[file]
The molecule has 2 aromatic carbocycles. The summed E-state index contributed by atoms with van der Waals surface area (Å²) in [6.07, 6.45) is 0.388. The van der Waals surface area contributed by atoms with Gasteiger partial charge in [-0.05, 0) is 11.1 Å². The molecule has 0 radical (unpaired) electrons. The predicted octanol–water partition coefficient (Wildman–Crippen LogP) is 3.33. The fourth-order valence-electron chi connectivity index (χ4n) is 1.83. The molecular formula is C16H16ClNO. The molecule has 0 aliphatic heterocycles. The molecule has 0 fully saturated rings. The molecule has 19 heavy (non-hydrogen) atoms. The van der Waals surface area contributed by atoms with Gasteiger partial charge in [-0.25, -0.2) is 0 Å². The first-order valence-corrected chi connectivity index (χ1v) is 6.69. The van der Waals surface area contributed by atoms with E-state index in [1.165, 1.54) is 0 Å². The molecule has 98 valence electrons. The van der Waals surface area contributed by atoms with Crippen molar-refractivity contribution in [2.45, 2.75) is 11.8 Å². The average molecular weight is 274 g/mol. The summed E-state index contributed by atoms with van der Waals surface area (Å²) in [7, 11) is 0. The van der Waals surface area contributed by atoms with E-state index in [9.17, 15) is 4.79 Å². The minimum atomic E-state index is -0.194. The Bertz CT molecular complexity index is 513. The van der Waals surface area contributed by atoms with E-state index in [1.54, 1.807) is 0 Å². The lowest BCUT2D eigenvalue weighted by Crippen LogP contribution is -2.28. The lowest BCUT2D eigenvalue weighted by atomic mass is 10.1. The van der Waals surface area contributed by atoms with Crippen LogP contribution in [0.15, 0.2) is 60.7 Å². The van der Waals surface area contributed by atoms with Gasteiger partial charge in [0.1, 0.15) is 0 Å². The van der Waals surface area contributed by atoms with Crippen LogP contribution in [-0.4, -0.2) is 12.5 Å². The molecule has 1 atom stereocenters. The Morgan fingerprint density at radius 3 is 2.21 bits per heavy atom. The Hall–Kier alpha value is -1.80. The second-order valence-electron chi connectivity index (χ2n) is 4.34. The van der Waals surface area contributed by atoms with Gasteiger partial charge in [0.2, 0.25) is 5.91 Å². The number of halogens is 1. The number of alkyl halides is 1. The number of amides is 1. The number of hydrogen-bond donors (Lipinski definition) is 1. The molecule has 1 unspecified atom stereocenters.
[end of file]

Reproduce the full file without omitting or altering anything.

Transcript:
The molecule has 2 aromatic carbocycles. The summed E-state index contributed by atoms with van der Waals surface area (Å²) in [6.07, 6.45) is 0.388. The van der Waals surface area contributed by atoms with Gasteiger partial charge in [-0.05, 0) is 11.1 Å². The molecule has 0 radical (unpaired) electrons. The predicted octanol–water partition coefficient (Wildman–Crippen LogP) is 3.33. The fourth-order valence-electron chi connectivity index (χ4n) is 1.83. The molecular formula is C16H16ClNO. The molecule has 0 aliphatic heterocycles. The molecule has 0 fully saturated rings. The molecule has 19 heavy (non-hydrogen) atoms. The van der Waals surface area contributed by atoms with Gasteiger partial charge in [-0.25, -0.2) is 0 Å². The first-order valence-corrected chi connectivity index (χ1v) is 6.69. The van der Waals surface area contributed by atoms with E-state index in [1.165, 1.54) is 0 Å². The molecule has 98 valence electrons. The van der Waals surface area contributed by atoms with Crippen molar-refractivity contribution in [2.45, 2.75) is 11.8 Å². The average molecular weight is 274 g/mol. The summed E-state index contributed by atoms with van der Waals surface area (Å²) in [7, 11) is 0. The van der Waals surface area contributed by atoms with E-state index in [9.17, 15) is 4.79 Å². The minimum atomic E-state index is -0.194. The Bertz CT molecular complexity index is 513. The van der Waals surface area contributed by atoms with E-state index in [1.54, 1.807) is 0 Å². The lowest BCUT2D eigenvalue weighted by Crippen LogP contribution is -2.28. The lowest BCUT2D eigenvalue weighted by atomic mass is 10.1. The van der Waals surface area contributed by atoms with Crippen LogP contribution in [0.15, 0.2) is 60.7 Å². The van der Waals surface area contributed by atoms with Gasteiger partial charge in [0.1, 0.15) is 0 Å². The van der Waals surface area contributed by atoms with Crippen LogP contribution in [-0.4, -0.2) is 12.5 Å². The molecule has 1 atom stereocenters. The Morgan fingerprint density at radius 3 is 2.21 bits per heavy atom. The Hall–Kier alpha value is -1.80. The second-order valence-electron chi connectivity index (χ2n) is 4.34. The van der Waals surface area contributed by atoms with Gasteiger partial charge in [0.2, 0.25) is 5.91 Å². The number of halogens is 1. The number of alkyl halides is 1. The number of amides is 1. The number of hydrogen-bond donors (Lipinski definition) is 1. The molecule has 1 unspecified atom stereocenters.